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Renewals Aren’t Imminent


As we all know, the New Year is often a time we choose to have our renewal. A renewal of both the mind and body, where most often we make these resolutions to find ways of renewal. 

The Gregorian calendar differs a lot from many of the other calendars throughout the world. Unlike the Jewish, Islamic, Chinese, or many of the other calendars that exist within the world, the Gregorian calendar is fixed compared to the lunar or lunisolar nature of most of those other calendars. With these differences it means that for those of us who follow multiple calendars we find ourselves celebrating two or more New Years every year. This duality of having multiple starts of the different years and their systems means that for those who do observe these calendars there are multiple points that renew our actions. 

With every new year, people often make resolutions to be better, or to do something new and different during the upcoming year. With the most common calendar we use, this new year always occurs on January 1st. But, that is not always true for most other calendars. 

As someone who doesn’t only subscribe to the Gregorian Calendar, the importance that I place onto the new year is split for me between two different times. The Jewish new year or Rosh Hashannah and Yom Kippur hold more spiritual significance whereas the “normal” New Year is, in some ways, a superficial connection. Despite these differences, they are both important transitional times for me that can be used for both growth and renewal.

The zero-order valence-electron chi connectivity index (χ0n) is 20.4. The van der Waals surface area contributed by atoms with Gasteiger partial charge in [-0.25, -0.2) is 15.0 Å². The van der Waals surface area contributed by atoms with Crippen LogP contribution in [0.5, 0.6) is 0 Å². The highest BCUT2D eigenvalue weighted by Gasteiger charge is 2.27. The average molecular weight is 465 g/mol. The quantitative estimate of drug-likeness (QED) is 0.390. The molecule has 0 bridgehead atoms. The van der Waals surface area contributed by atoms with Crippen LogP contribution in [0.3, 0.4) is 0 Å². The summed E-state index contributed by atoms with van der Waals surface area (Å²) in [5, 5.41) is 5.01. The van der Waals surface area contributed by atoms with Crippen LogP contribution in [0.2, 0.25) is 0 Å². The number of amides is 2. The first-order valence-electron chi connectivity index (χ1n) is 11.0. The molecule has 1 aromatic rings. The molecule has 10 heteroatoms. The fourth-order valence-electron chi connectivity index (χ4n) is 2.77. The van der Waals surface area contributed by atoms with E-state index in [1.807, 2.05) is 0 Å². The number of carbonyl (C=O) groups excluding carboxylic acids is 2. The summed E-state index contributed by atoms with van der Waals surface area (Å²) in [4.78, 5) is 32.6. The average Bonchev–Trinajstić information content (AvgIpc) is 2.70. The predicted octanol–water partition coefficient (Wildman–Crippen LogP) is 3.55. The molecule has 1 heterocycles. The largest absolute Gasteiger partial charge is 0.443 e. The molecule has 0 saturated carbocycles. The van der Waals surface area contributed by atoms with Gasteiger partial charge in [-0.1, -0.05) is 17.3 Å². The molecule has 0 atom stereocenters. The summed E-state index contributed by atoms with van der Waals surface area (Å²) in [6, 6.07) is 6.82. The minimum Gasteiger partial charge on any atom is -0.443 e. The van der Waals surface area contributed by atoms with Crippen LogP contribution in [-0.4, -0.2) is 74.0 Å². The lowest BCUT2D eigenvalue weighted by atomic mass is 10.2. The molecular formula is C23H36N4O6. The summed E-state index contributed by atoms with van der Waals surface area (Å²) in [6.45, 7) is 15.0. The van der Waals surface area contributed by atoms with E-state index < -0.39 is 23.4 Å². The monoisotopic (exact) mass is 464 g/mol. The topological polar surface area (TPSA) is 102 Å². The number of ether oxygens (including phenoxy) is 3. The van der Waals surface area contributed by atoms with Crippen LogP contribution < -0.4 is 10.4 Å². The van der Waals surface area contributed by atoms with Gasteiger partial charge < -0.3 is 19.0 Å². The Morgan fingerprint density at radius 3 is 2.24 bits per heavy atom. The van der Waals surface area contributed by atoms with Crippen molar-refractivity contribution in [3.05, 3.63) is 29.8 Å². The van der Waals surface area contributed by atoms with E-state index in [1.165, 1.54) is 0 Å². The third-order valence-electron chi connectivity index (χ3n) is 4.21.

Reform Rabbi Marc Katz from Congregation Beth Elohim in Brooklyn said “I feel like there is a license during the secular new year to be a little bit more selfish in a way”. With the holy nature of Rosh Hashanah and the subsequent days that follow, we focus on atoning for our wrongs

of the past year and making resolutions on the more spiritual things. Rabbi Katz goes on to say 

“New Year’s is all about ‘I’m going to be healthier, I’m gonna read more books… etc.’ Those are the New Year’s resolutions. I think you lose something at Rosh Hashanah if your tshuva has that quality.” For Jews who do also look to the secular Gregorian New Year can serve as a way to make those resolutions that are a bit more surface level. 

These differences force us, or maybe just me, to really consider what I plan for the upcoming time period. 

The resolutions we make often reflect parts of ourselves that when reflected back to us makes us unhappy. While we wish to change ourselves during this new year, some things that, at the beginning, might suit us, as we go about our lives we might find that no longer do those same resolutions work any more. By picking a time at another part of the year, we gain another opportunity to take this look at ourselves. 

When it comes to the resolutions I am making, I often don’t write them down. Writing things down in many ways makes the intangible tangible, and through this action there is little room for change. Some things are important to write down, but if our goal throughout the year is growth, giving myself room for the changes that I will go through throughout the year to me writing things down is just not conducive to that. 

Our resolutions should not necessarily be things that we feel must be done because of other people but true to the people we hope to become through our process of growth. In the long run to me having these multiple points of resolution and renewal I open the door to myself to be more open and allow myself to give better focus to the things that are important to me. And so whatever works for you I hope that you can find the ideas of using other points within the year to make new resolutions and utilize them if you want.

Whatever significance you find both at the New Year and at any other time of this new year, I hope that you can hold it close to your heart and embrace your needs with your desires.  Happy New Year, hope it can be better than the last one.

The post Renewals Aren’t Imminent first appeared on Her Campus.



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